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The Consequences of Early Puberty

Early Puberty Has Many Effects

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Updated April 30, 2011

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Girls as young as 7 or 8 years may now be experiencing signs of early puberty. What are the psychological consequences of reaching puberty so early?

Higher Rates of Depression and Anxiety

Children who experience early puberty have higher rates of depression and anxiety compared to their peers. This effect is found consistently in girls, but findings involving boys are less clear. Perhaps most disturbingly, the enhanced risk of depression and anxiety may stretch all the way into the college years.

Greater Risk of Substance Abuse

Girls and boys who experience precocious puberty may also be at greater risk of abusing substances. Smoking in particular seems to be much more common among children who mature early compared to their on-time or late-maturing peers. Some studies indicate that the increased substance abuse risk extends into the early twenties.

Earlier Sexual Activity

Reaching puberty early may also put a child at risk of earlier sexual activity compared to his or her peers. Some studies indicate that girls are also more sexually promiscuous when they develop early. Unfortunately, early sexual activity and promiscuity is associated with an increased risk of teen pregnancy. Teen pregnancy comes with its own host of psychological consequences, including a higher drop-out rate, a lower lifetime income and an increased risk of having more children while still a teen.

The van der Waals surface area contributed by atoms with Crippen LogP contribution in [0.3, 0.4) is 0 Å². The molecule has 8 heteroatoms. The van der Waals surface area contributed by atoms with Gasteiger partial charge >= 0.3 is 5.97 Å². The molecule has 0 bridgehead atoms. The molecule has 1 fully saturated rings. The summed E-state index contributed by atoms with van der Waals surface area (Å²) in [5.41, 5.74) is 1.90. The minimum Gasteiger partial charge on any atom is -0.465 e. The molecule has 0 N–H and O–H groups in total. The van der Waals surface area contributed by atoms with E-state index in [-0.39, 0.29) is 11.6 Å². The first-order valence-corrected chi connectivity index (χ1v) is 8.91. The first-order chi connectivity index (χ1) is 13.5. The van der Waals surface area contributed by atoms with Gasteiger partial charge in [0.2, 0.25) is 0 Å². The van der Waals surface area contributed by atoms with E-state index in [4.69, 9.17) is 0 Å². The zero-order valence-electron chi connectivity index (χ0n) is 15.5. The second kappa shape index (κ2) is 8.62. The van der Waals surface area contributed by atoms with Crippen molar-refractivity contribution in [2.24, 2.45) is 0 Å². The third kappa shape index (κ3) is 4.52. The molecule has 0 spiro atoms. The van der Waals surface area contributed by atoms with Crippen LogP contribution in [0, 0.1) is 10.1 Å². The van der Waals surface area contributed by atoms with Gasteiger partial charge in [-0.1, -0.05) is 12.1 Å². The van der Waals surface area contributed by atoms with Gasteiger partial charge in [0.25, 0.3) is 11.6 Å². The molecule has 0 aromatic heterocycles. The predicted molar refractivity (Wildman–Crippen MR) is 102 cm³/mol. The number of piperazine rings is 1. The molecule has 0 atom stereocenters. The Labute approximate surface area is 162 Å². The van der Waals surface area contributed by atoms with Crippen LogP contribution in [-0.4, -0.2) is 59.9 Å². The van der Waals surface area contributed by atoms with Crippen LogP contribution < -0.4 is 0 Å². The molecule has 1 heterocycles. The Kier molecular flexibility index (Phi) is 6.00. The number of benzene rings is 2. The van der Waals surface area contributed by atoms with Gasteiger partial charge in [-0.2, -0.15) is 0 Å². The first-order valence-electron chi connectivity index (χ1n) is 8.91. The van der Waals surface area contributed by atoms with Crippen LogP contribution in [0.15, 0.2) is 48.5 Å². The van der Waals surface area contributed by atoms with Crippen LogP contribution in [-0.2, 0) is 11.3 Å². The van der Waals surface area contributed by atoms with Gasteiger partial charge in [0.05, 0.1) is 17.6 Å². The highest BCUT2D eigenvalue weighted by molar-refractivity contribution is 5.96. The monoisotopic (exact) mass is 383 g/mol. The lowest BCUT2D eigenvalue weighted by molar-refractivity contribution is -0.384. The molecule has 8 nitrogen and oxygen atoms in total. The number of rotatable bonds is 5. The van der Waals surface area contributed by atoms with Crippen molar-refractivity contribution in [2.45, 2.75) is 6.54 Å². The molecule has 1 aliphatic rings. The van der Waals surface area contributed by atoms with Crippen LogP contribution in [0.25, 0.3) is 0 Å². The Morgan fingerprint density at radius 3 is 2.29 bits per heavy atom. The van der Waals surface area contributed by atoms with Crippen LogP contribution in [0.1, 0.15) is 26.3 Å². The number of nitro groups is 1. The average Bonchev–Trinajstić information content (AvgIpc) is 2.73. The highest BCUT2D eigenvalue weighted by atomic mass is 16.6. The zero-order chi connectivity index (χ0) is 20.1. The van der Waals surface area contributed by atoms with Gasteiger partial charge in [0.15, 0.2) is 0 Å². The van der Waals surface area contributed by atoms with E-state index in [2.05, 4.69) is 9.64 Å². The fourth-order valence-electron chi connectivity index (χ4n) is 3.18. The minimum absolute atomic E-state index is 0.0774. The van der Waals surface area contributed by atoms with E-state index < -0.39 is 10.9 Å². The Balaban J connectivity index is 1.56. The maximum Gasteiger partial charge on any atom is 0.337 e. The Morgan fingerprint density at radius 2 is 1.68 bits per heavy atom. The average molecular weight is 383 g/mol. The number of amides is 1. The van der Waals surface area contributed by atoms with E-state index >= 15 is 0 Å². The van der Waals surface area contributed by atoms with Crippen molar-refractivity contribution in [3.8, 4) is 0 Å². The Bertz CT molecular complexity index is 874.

Lower Self-Esteem and Body Image

Girls who mature early also tend to suffer from lower self-esteem and poorer body image than their friends who mature on time or late. Early-developing boys seem to avoid these negative effects.

Poorer Academic Outcomes

Finally, some studies find that girls who experience early puberty do poorer in school compared to their peers. Their decreased academic achievement may extend through the high school years and possibly beyond. Like the self-esteem and body image findings, the findings related to academic outcomes seem to be restricted to girls; boys do just as well academically regardless of when they hit puberty.

Source:
Biro, Frank M., et al. (2010). Pubertal assessment method and baseline characteristics in a mixed longitudinal study of girls. Pediatrics. Retrieved August 13, 2010:

Santelli, J. S., Orr, M., Lindberg, L. D. & Diaz, D. C. Changing behavioral risk for pregnancy among high school students in the United States. Journal of Adolescent Health. 2009. 45: 25-32.

Walvoord, Emily C. The timing of puberty: Is it changing? Does it matter? Journal of Adolescent Health. 2010. 1-7.

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